ERCP is used to locate and remove stones in the bile ducts. After lightly sedating you, the doctor inserts an endoscope—a long, flexible, lighted tube with a camera—down the throat and through the stomach and into the small intestine. The endoscope is connected to a computer and video monitor. The doctor guides the endoscope and injects a special dye that helps the bile ducts appear better on the monitor. The endoscope helps the doctor locate the affected bile duct and the gallstone. The stone is captured in a tiny basket and removed with the endoscope.
Blood tests may be performed to look for signs of infection, obstruction, pancreatitis, or jaundice.
Importance Of Diagnosis
Because gallstone symptoms may be similar to those of a heart attack, appendicitis, ulcers, irritable bowel syndrome, hiatal hernia, pancreatitis, and hepatitis, an accurate diagnosis is important.
The standard removal of gallstones in the gallbladder is gallbladder surgery to remove the whole organ. Removal of gallstones from the common bile duct is usually done manually. The following methods are not always effective and therefore are not commonly prescribed over the option of gallbladder removal. They will most commonly be used for stones in the ducts.
Bile Salt Therapy
Ursodiol is a natural occuring bile salt or bile acid. Actigall is one brand name for ursodiol. Although ursodiol has been FDA approved for dissolving cholesterol gallstones and for the prevention of gallstones, since the introduction of the laparoscopy, gallbladder removal is the medical treatment of choice for gallstones. Surgery is quick; dissolving gallstones with ursodiol or other bile salts takes a long time. And whether done via lithotripsy or bile acids, research shows that 50% of the time the stones will come back.5 The same will be true for liver and gallbladder flushes, too, unless dietary changes are made and fat digestion is improved.
Gallbladder And Liver Flush
Gallstones may sometimes be removed from the gallbladder by means of a gallbladder and liver flush. However, this is generally safer with small stones and very difficult with large ones. It is advisable to take time to prepare for a flush. While flushes seem to work well for some peope, I am not a big fan since sometimes a stone will get stuck.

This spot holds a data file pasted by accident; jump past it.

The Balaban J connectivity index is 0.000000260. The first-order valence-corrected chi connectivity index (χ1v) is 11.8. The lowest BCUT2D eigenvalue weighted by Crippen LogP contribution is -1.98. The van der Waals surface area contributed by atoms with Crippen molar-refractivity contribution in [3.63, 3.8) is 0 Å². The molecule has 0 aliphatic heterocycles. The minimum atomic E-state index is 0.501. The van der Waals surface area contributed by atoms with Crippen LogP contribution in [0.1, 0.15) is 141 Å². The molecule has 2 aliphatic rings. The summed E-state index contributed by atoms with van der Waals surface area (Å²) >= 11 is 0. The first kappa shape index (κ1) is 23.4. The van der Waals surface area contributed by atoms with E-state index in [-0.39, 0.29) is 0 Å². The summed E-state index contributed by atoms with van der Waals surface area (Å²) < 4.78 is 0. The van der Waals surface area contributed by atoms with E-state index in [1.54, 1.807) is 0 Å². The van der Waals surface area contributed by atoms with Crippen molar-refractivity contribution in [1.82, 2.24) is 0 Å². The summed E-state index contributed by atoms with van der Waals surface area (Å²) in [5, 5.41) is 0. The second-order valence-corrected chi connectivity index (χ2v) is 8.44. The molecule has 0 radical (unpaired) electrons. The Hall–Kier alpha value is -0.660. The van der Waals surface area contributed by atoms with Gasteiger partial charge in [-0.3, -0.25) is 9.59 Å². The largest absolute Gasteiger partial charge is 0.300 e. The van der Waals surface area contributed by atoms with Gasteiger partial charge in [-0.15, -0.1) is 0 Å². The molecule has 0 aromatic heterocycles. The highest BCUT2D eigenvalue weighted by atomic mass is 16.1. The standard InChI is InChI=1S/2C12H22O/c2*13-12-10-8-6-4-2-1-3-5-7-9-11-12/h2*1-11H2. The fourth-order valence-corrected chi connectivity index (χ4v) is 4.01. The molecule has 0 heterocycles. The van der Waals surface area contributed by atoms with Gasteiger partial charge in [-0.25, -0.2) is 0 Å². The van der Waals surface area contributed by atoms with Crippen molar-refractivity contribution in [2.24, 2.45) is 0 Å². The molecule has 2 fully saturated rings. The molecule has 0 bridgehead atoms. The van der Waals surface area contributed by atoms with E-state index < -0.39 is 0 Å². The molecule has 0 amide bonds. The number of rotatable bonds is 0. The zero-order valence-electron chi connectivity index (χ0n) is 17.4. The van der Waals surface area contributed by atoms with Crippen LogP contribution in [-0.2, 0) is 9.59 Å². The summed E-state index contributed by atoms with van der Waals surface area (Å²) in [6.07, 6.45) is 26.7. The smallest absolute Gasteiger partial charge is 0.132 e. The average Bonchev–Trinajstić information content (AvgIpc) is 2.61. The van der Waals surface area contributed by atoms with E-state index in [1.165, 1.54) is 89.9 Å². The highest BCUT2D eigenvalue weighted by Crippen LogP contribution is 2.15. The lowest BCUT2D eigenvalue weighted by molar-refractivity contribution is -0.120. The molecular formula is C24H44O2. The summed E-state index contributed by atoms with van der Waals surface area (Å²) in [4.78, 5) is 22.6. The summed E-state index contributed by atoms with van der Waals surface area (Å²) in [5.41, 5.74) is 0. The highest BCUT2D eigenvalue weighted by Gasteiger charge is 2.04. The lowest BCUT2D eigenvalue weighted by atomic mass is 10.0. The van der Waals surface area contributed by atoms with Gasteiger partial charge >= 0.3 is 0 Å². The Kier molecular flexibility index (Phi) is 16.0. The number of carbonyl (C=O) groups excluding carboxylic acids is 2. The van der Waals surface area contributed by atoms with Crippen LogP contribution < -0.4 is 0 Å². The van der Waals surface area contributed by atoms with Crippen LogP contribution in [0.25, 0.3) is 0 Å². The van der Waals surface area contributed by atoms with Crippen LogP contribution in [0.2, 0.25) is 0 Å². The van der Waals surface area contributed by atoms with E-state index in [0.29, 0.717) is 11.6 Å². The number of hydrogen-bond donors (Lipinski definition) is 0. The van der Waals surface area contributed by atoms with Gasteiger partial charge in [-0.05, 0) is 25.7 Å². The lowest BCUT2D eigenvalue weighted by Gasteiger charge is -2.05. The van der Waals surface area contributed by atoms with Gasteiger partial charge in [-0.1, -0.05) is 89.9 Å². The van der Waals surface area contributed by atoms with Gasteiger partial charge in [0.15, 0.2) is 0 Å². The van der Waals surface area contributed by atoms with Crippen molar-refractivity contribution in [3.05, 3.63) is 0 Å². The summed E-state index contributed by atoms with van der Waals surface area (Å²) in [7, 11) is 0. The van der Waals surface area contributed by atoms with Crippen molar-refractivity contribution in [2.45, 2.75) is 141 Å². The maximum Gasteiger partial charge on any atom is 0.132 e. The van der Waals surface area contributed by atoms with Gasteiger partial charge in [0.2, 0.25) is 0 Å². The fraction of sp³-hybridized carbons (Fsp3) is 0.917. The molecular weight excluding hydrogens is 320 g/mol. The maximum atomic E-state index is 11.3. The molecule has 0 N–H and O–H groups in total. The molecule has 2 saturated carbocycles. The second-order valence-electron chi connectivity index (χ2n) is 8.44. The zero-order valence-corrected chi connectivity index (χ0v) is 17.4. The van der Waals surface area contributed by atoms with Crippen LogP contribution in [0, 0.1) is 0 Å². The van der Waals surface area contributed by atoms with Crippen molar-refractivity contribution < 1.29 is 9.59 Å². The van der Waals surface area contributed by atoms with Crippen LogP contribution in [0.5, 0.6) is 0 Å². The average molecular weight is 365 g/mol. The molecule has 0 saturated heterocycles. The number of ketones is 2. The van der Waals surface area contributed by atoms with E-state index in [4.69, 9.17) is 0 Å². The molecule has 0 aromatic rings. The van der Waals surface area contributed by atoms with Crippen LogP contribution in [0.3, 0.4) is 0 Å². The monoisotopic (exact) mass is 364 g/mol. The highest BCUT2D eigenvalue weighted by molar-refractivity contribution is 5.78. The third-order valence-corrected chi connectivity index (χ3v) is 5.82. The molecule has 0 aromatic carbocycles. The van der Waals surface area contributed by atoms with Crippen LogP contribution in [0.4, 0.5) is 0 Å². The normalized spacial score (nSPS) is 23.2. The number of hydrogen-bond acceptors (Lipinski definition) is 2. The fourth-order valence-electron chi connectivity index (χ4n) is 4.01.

(1)Torsoli A, Corazziari E, Habib FI, Cicala M. Scand J Gastroenterol Suppl. 1990;175:52-7.
(2) The physicochemical basis of cholesterol gallstone formation in man William H. Admirand and Donald M. Small 1Boston University Medical School, Department of Medicine, Section of Gastroenterology, Boston, Massachusetts 02118
(3) Friedman GD. Natural history of asymptomatic and symptomatic gallstones. Am J Surg 1993; 165: 399-404.
(4) Nagase M, Hikasa Y, Tanimura H, Setoyama M, Kamata T, Mukaihara S, Maruyama K., Etiology of cholesterol gallstones., Gastroenterol Jpn. 1979;14(1):40-7
(5) Ruppin DC, Dowling RH.Is recurrence inevitable after gallstone dissolution by bile-acid treatment? Lancet. 1982 Jan 23;1(8265):181-5.
(6) Weinstein S, Lipsitz EC, Addoniziol L, et al. Cholelithiasis in paediatric cardiac transplant patients on cyclosporin. J Pediatr Surg 1995;30:61-4.
(7) Carey MC.,Pathogenesis of gallstones.Recenti Prog Med. 1992 Jul-Aug;83(7-8):379-91
(8) M.M. Moga, Alternative treatment of gallbladder disease, Medical Hypothesis Volume 60, Issue 1, Pages 143-147 (January 2003)
(9)Igimi H, Tamura R, Toraishi K, Yamamoto F, Kataoka A, Ikejiri Y, Hisatsugu T, Shimura H. Dig Dis Sci. 1991 Feb;36(2):200-8 Medical dissolution of gallstones. Clinical experience of d-limonene as a simple, safe, and effective solvent. Shionogi Research Laboratories, Shionogi & Co., Ltd., Osaka, Japan
(10,12) Hiroshi Tanimura and Yorninori Hikasa, The Etiology and Pathophysiology of Cholelithiasis. Journal of Gastroenterology, Springer Japan ISSN0944-1174 (Print) 1435-5922 , Volume 10, Number 1 / March, 1975
(11)U. Leuschner, M. Leuschner, J. Sieratzki, W. Kurtz and K. Hübner,Gallstone dissolution with ursodeoxycholic acid in patients with chronic active hepatitis and two years follow-up. Springer Netherlands, Digestive Diseases and Sciences, Volume 30, Number 7 / July, 1985
(12)William A. Gracie, M.D., and David F. Ransohoff, M.D.,The Natural History of Silent Gallstones — The Innocent Gallstone is Not a Myth, N Engl J Med 1982; 307:798-800September 23, 1982
Burden of digestive diseases in the United States Part III: Liver, biliary tract, and pancreas. Everhart JE, Ruhl CE, Gastroenterology. 2009 Apr; 136(4):1134-44.
>800,000 cholecystectomies annually in US alone as of 2009